Do People With Chronic Pain Function Better Without Opioid Drugs?

By Victoria Kim 01/25/16

Painkillers like morphine and hydrocodone do little to nothing to improve nerve function.


Those with neuropathic pain may use opioid drugs to manage the shooting, burning pain and numbness that is associated with this complex and chronic pain state, but they should not be relied upon to improve physical functioning, according to new research.

Neuropathic pain is usually accompanied by a tissue injury and damaged nerve fibers, which can result in a change in nerve function both at and around the site of the injury.

The study found that opioid pain relievers such as morphine and hydrocodone, which work by reducing the number of pain signals sent by the nervous system and the brain’s reaction to those pain signals, did not improve physical functioning and disability among patients with neuropathic pain.

“We studied patients with neuropathic pain from nerve injuries such as diabetic neuropathy and pinched nerves, and the ones who weren’t prescribed any opioids had statistically lower disability and higher physical functioning scores,” said Geoff Bostick, the study’s lead author, in a statement.

The study, published in Pain Medicine, analyzed data from 789 patients who provided baseline measures of self-reported function, once prior to the study and again six and twelve months after treatment. Overall, people who took opioids for neuropathic pain saw no improvements in physical functioning compared with those being treated with other therapies.

Bostick noted that pain relief does not guarantee improved function in the affected area. “Even though opioid medications can be a powerful pain killer, it does not necessarily mean improved function will follow—pain is not the only factor in determining function,” said Bostick.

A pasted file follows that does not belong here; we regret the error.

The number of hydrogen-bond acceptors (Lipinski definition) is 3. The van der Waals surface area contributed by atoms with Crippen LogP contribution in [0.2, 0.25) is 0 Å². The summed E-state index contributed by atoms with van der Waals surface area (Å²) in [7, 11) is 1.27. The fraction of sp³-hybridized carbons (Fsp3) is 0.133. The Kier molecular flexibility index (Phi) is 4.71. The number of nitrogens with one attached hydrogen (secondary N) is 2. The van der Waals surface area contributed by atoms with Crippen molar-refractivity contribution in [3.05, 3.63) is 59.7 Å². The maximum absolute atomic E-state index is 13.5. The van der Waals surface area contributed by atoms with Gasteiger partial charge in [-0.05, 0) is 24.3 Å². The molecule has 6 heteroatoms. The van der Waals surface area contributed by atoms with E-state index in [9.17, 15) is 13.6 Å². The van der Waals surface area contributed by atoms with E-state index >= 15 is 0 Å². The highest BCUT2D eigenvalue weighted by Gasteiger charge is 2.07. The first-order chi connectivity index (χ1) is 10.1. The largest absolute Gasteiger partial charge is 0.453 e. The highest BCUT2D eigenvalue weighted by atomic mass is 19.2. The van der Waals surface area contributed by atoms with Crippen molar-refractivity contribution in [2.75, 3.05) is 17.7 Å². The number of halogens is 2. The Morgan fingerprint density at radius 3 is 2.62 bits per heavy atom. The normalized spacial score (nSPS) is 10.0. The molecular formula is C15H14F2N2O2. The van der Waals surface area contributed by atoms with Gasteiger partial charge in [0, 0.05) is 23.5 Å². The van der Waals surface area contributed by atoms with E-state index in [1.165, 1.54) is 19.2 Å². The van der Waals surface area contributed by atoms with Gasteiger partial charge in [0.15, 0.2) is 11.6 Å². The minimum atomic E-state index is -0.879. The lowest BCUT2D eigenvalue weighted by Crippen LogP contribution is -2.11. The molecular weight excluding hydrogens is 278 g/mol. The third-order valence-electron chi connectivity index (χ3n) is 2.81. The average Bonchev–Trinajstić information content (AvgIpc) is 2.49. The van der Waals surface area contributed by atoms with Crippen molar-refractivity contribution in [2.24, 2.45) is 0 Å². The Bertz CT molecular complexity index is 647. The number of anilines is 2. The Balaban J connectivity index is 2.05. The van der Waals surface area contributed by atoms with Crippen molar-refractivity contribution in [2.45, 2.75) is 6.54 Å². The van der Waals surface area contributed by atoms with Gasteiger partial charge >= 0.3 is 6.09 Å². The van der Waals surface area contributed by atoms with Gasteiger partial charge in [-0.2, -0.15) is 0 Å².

This is not to discount the role of opioid drugs in the treatment of pain, but Bostick emphasized that improving movement and function should be as important (if not more) as pain relief. “Pain is very complex, and people experience pain at very different levels,” he said. “Opioids can help people with severe pain be more comfortable, but if they are not also facilitating improved function, the impact of these medications on quality of life should be questioned.”

Physical therapy can be difficult, but it is important to promote movement despite the pain, said Bostick. Working through the pain of improving physical function should be a gradual process. Bostick tells patients to “walk until they are at 50% of their tolerance ... and stop before the pain gets too bad.” Each week, the walking time is gradually increased. Over time, tolerance will slowly increase and so will physical function.

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Victoria is interested in anything that has to do with how mind-altering substances impact society. Find Victoria on LinkedIn or Tumblr